Virtual reality enthusiast Walter Wade has allowed Looking Glass to post his honest review of the newly released, and highly anticipated HTC Vive.
As a teenager growing up through the 90s, virtual reality was something that really intrigued me. With movies like The Lawnmower Man, Virtuosity, Johnny Mnemonic, shows like Reboot, it was something I often daydreamed about, and would discuss with my friends. I never considered it anything more than a fantasy, and I certainly never thought it would be a reality within my lifetime, especially after the colossally disappointing Virtual Boy.
In 2012, I saw news of a company going by the name of Oculus, launching a Kickstarter campaign with plans of bringing affordable virtual reality headsets to everyday consumers. I honestly didn’t think much of it at the time, and forgot about it. Cut to a year later, I stumble upon a YouTube video of a guy showing off his Rift DK1, demoing a simplistic mech game. The guy was absolutely losing his mind, shouting and laughing hysterically, raving about the immersion and the sensations he felt. That was when it really hit me, that virtual reality was coming, and I couldn’t have been more excited.
Now, three years later, I have the HTC Vive in hand, and after spending a week with it, I can tell you that it is without a doubt, simply incredible, and something everyone needs to try. The headset, along with the touch controllers, not only transport you to another world, but give you the ability to reach out and interact with what you’re seeing, which deepens the immersion and does a great job of tricking your brain into believing that you’re actually there. Several times, I’ve caught myself trying to set a controller down on a table that isn’t really there, trying to lean on a wall or a rail that isn’t really there, trying to kick an object that isn’t really there. Standing at the top of a mountain, I felt my fear of heights kick in.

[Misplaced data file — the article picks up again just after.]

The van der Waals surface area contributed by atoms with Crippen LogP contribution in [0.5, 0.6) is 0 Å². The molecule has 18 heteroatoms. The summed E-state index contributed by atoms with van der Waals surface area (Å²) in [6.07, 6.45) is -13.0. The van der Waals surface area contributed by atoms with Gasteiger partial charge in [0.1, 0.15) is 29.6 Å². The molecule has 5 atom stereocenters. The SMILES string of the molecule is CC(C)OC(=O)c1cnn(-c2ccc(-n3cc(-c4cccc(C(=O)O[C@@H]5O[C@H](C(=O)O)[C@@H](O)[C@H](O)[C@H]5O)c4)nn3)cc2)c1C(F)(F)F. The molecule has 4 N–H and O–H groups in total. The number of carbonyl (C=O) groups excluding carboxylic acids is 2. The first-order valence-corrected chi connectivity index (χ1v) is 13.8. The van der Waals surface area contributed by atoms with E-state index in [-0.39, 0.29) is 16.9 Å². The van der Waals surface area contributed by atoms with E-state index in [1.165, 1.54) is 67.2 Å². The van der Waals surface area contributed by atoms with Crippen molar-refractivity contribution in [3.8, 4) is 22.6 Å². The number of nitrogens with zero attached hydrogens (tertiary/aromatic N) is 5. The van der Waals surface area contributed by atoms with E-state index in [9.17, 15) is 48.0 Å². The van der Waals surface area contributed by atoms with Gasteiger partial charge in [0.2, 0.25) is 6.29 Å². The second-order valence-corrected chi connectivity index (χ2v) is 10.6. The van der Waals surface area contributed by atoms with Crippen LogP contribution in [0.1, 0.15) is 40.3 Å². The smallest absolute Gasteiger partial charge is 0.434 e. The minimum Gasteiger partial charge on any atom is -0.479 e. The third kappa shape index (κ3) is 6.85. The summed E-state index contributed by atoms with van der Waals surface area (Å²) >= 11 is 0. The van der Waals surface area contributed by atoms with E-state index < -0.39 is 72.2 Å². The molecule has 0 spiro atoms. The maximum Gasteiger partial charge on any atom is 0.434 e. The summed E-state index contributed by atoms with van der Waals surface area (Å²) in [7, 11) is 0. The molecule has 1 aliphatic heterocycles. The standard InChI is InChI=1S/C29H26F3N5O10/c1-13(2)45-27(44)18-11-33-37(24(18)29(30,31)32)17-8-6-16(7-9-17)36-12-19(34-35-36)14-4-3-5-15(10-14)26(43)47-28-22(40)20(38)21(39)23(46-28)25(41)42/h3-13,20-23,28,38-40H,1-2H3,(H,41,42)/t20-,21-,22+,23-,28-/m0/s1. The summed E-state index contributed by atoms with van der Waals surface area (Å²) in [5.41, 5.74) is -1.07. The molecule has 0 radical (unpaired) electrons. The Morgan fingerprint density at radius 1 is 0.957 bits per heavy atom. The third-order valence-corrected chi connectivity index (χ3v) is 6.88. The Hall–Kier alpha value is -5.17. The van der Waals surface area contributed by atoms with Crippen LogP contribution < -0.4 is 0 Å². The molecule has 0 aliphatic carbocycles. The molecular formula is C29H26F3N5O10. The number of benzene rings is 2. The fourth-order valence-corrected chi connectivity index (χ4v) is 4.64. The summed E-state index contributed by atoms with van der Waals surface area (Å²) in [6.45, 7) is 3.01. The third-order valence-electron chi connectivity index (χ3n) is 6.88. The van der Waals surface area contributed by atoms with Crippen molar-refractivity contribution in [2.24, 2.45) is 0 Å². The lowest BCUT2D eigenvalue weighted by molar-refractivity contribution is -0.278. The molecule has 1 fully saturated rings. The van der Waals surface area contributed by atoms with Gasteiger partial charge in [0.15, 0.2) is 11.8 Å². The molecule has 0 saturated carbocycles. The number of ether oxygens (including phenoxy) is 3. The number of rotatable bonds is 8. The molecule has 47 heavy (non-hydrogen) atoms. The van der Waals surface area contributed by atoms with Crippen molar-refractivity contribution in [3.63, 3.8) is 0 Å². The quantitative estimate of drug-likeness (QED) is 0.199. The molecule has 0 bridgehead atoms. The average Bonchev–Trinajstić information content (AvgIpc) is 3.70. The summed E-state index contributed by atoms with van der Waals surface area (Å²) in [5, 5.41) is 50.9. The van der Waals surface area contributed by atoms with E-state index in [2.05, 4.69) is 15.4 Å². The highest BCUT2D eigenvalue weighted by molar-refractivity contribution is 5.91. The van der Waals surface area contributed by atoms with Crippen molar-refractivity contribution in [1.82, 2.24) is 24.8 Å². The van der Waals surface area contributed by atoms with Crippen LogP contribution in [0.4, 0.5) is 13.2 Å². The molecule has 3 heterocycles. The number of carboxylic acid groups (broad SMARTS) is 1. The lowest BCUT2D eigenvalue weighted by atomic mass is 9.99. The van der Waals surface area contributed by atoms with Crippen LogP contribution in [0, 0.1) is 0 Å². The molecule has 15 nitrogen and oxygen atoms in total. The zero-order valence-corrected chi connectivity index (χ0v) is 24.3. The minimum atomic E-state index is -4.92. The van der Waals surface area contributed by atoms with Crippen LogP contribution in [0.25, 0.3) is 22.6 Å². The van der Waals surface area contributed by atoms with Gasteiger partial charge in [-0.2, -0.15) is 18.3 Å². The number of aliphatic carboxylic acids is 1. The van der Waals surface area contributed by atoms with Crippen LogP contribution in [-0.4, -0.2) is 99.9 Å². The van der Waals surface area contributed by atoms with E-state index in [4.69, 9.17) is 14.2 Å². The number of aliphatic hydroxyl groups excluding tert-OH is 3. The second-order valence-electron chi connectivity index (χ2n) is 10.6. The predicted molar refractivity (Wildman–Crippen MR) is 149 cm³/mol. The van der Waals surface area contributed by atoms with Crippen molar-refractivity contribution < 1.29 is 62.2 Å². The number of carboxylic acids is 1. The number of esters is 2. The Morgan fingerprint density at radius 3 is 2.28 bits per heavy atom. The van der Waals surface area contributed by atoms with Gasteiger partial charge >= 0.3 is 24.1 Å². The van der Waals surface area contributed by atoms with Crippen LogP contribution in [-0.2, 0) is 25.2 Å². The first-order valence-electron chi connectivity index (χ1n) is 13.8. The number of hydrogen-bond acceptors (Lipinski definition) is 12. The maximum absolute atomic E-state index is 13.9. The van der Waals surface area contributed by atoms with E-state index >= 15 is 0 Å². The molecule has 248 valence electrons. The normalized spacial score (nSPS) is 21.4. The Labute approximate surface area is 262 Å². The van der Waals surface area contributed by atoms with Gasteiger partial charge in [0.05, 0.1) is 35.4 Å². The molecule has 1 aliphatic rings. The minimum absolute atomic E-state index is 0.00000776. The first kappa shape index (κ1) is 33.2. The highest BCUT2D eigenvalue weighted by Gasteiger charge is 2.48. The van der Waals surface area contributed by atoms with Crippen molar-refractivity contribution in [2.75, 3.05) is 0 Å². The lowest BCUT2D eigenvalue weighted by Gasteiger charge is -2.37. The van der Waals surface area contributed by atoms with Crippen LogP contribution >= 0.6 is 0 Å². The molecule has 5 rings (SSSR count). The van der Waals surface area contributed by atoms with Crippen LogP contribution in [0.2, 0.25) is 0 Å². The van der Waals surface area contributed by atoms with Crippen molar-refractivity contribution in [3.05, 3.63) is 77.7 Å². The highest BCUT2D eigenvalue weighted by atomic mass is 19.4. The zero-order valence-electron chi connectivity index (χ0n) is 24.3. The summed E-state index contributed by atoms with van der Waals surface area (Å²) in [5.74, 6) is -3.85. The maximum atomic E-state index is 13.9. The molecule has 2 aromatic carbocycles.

While playing The Brookhaven Experiment (a terrifying zombie shooter), I noticed that my gun was shaking. Initially I thought there was an issue with the tracking, but I soon realized that wasn’t the case. My hands were in fact trembling, because I was scared. It really isn’t something I can justly convey with words or a YouTube video, you just have to experience it for yourself.
And while the arrival of virtual reality has blown open a whole plethora of new gaming possibilities, the potential is endless elsewhere, as well. There are already plans to start implementing 360° cameras at concerts, so that people who aren’t able to travel great distances to a venue can still see their favorite musicians perform. HTC has already invested $9 million dollars into a startup company that plans to use VR to improve neurosurgery. There’s no telling what else we’ll be able to do with this technology, and it’s of course only going to improve from here on out.
In conclusion, the HTC Vive is a fascinating, awe-inspiring piece of hardware. Should you run out and buy one immediately? Well, that depends. The HTC Vive is expensive, it requires a powerful computer, and the interface isn’t exactly very user-friendly. But, if you have the means, and you’re dying to experience the first generation of functional, convincing VR, then YES, ABSOLUTELY. Considering how bright the future of virtual reality is, it’s an investment you won’t regret.